When fuel prices plummeted in recent years — relatively speaking, of course — pickup truck sales soared. Of course they did… I mean gas prices never go back up, right?
Well, here we are with premium prices tickling the $3-per-gallon mark across the nation, and pickups are losing steam a bit. But if you’re in the market for a pickup, you would do yourself a great service by buying one that gets at least decent fuel economy.
To help you in your decision-making, we’ve listed the nine most fuel efficient pickup trucks for 2018 below. Keep in mind, though, these fuel economy numbers are just the starting point — they will vary as you start changing powertrain and body configurations.
Chevrolet Colorado/GMC Canyon
Is it really a shocker that one of the smallest pickups on our list is also the most fuel efficient? It really shouldn’t, especially considering the GMC and Chevy cousins also have optional diesel engines. No, these aren’t some torque-laden tow monsters. Instead, they are tuned to deliver a sweet balance between capability and efficiency.
With this 2.8-liter diesel powerplant, these pickups deliver a thrifty 22 mpg city, 30 mpg highway, and 25 mpg combined. For those who can’t afford the extra cash the diesel engine calls for, the GM cousins’ other powertrain options deliver decent fuel economy too, including up to 22 mpg combined with the standard four-cylinder and up to 20 mpg combined with the 3.6-liter V-6 engine.
Despite being a full-size pickup, the 2018 Ford F-150 is surprisingly high on our list. In fact, it bests the majority of the midsize pickups out there. Of course, this is only valid with the base 2.7-liter turbocharged V-6 engine.
With this powerplant, the F-150 delivers up to 20 mpg city, 26 mpg highway, and 22 mpg combined. Not too bad for a pickup that you can actually use like, well, a pickup. From there, the 3.3-liter V-6-equipped F-150 delivers up to 22 mpg combined and the 5.0-liter V-8 chimes in at 19 mpg combined.
The Honda Ridgeline and its crossover platform and powertrain roll in at No. 3 on our list. Shockingly, the Ridgeline cannot hang with the F-150 in city fuel economy at 19 mpg. It does, however, match the F-150’s 26 mpg highway and 22 mpg combined ratings.
The big downside to the Ridgeline is that it almost masquerades as a truck because its crossover-like platform suffers in towing and payload. Not that anyone’s about to toss a ton of gravel in the bed of this pricey midsize pickup anyways.
Despite having a base four-cylinder engine, the 2018 Toyota Tacoma leaves a lot to be desired in terms of fuel economy. Actually, the base four-pot isn’t even the most efficient of the Tacoma’s engines. This ancient four-cylinder is the best engine in the city at up to 20 mpg, but the 3.5-liter V-6 takes the top spot on the highway at up to 24 mpg and matches the four-pot’s up to 21 mpg combined rating.
One area the Tacoma excels though is build quality. Toyota’s been in the midsize pickup game longer than anyone and knows a thing or two about building a bulletproof truck.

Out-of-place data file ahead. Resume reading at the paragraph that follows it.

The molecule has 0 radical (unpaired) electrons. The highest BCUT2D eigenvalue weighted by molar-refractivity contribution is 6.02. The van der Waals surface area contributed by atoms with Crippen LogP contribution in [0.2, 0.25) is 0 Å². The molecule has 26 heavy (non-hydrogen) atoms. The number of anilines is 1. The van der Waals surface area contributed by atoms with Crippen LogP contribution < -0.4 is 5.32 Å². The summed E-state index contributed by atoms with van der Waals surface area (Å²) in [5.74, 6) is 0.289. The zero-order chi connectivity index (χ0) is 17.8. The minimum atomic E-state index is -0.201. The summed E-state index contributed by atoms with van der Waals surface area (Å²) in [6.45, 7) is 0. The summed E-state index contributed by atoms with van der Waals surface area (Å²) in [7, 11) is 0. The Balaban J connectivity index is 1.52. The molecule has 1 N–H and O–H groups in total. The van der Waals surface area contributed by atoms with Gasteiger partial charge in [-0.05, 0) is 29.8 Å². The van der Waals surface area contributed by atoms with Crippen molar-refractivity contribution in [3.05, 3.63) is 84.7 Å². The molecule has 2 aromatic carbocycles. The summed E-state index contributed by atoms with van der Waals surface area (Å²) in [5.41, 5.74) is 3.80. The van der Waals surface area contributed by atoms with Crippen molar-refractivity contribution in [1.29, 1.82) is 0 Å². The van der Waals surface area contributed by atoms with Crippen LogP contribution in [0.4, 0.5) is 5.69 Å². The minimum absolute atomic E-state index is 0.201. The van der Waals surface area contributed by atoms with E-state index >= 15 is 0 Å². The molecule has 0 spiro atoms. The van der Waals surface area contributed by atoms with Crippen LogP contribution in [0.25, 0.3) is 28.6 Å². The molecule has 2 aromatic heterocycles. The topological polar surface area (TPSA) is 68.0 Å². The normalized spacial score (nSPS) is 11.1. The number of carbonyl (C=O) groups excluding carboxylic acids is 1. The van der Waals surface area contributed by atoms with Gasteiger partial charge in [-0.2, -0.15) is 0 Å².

Like the Tacoma, the Nissan Frontier has been in the midsize pickup game for some time now. But unlike the Tacoma, it is long overdue for an overhaul, and there are rumors that the next-gen Frontier could include a thriftier diesel option, a la its big bro, the Titan XD.
Until then, the Frontier falls pretty far down our list for being so small. Its base four-cylinder engine delivers up to 19 mpg city, 23 mpg highway, and 21 mpg combined. Move up to the 4.0-liter V-6 engine, and its numbers ring in at up to 16 mpg city, 23 mpg highway, and 19 mpg combined.
Chevrolet Silverado/GMC Sierra
Unlike their full-size rival, the F-150, the Chevy Silverado and GMC Sierra use non-turbo base engines, leaving a bit of a gap in official EPA testing. The base 4.3-liter V-6 engine in these GM cousins delivers up to 18 mpg city, 24 mpg highway, and 20 mpg combined. If you’re looking for V-8 power, the 5.3-liter V-8 engine pushes economy down a bit to 19 mpg combined. Opting for the range-topping 6.2-liter V-8 engine drops the fuel economy even further to 17 mpg combined.
That said, if you want V-8 power and V-6 fuel economy, you can opt for the hybrid model, which combines the 5.3-liter V-8 and an electric motor to push fuel economy up to match the 4.3-liter V-6.
In 2017, the RAM 1500 was the most efficient of the full-size pickups, thanks to its 3.0-liter EcoDiesel engine that delivered up to 20 mpg city, 27 mpg highway, and 23 mpg combined. However, RAM still has yet to add that engine into its available configurations in 2018. Yes, the EPA froze the sale of the EcoDiesel engine briefly after the Volkswagen scandal, but it returned later in the 2017 model year. So, its absence in 2018 remains peculiar to say the least.
Without this engine, the RAM 1500 falls from first to nearly worst, as its base 3.6-liter V-6 delivers just 17 mpg city, 25 mpg highway, and 20 mpg combined at its best. The 5.7-liter HEMI V-8 makes matters worse at just 15 mpg city, 22 mpg highway, and 17 mpg combined.
The Titan pulls up the next to last in our list, but its placement may be temporary, as there is supposedly a base V-6 engine in the works that promises to be easier on fuel. Until that debuts, though, buyers are stuck with the pickup’s 5.6-liter engine that delivers just 15 mpg city, 21 mpg highway, and 18 mpg combined.
Toyota is notorious for its fuel-efficient vehicles, so it must have a lock on the thrifty pickup market, right? You couldn’t be further from the truth. The Tundra is dead last on our list due to its standard 4.6-liter V-8 engine that can muster up just 15 mpg city, 19 mpg highway, and 16 mpg combined. Moving up to the 5.7-liter V-8 engine makes it even worse at up to 13 mpg city, 18 mpg highway, and 15 mpg combined.